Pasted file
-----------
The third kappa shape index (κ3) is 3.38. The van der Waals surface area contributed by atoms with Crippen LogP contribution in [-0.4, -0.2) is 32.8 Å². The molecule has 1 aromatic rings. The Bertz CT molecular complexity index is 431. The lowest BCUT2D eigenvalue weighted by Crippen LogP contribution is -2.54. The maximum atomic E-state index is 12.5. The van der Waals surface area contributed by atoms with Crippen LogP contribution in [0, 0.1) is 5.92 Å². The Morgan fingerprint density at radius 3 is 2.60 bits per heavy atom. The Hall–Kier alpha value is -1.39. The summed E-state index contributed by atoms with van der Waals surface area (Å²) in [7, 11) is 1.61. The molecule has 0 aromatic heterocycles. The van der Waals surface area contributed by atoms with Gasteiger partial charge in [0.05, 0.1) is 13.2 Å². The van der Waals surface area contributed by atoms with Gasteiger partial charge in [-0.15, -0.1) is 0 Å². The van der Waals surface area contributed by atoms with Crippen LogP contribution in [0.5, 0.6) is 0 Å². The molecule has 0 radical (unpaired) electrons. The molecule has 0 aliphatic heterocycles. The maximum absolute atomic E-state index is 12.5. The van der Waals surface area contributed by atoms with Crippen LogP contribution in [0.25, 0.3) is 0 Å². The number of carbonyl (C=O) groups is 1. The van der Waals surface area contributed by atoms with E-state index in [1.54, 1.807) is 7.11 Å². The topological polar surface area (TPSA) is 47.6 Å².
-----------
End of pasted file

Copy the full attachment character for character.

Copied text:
The third kappa shape index (κ3) is 3.38. The van der Waals surface area contributed by atoms with Crippen LogP contribution in [-0.4, -0.2) is 32.8 Å². The molecule has 1 aromatic rings. The Bertz CT molecular complexity index is 431. The lowest BCUT2D eigenvalue weighted by Crippen LogP contribution is -2.54. The maximum atomic E-state index is 12.5. The van der Waals surface area contributed by atoms with Crippen LogP contribution in [0, 0.1) is 5.92 Å². The Morgan fingerprint density at radius 3 is 2.60 bits per heavy atom. The Hall–Kier alpha value is -1.39. The summed E-state index contributed by atoms with van der Waals surface area (Å²) in [7, 11) is 1.61. The molecule has 0 aromatic heterocycles. The van der Waals surface area contributed by atoms with Gasteiger partial charge in [0.05, 0.1) is 13.2 Å². The van der Waals surface area contributed by atoms with Gasteiger partial charge in [-0.15, -0.1) is 0 Å². The van der Waals surface area contributed by atoms with Crippen LogP contribution in [0.5, 0.6) is 0 Å². The molecule has 0 radical (unpaired) electrons. The molecule has 0 aliphatic heterocycles. The maximum absolute atomic E-state index is 12.5. The van der Waals surface area contributed by atoms with Crippen LogP contribution in [0.25, 0.3) is 0 Å². The number of carbonyl (C=O) groups is 1. The van der Waals surface area contributed by atoms with E-state index in [1.54, 1.807) is 7.11 Å². The topological polar surface area (TPSA) is 47.6 Å².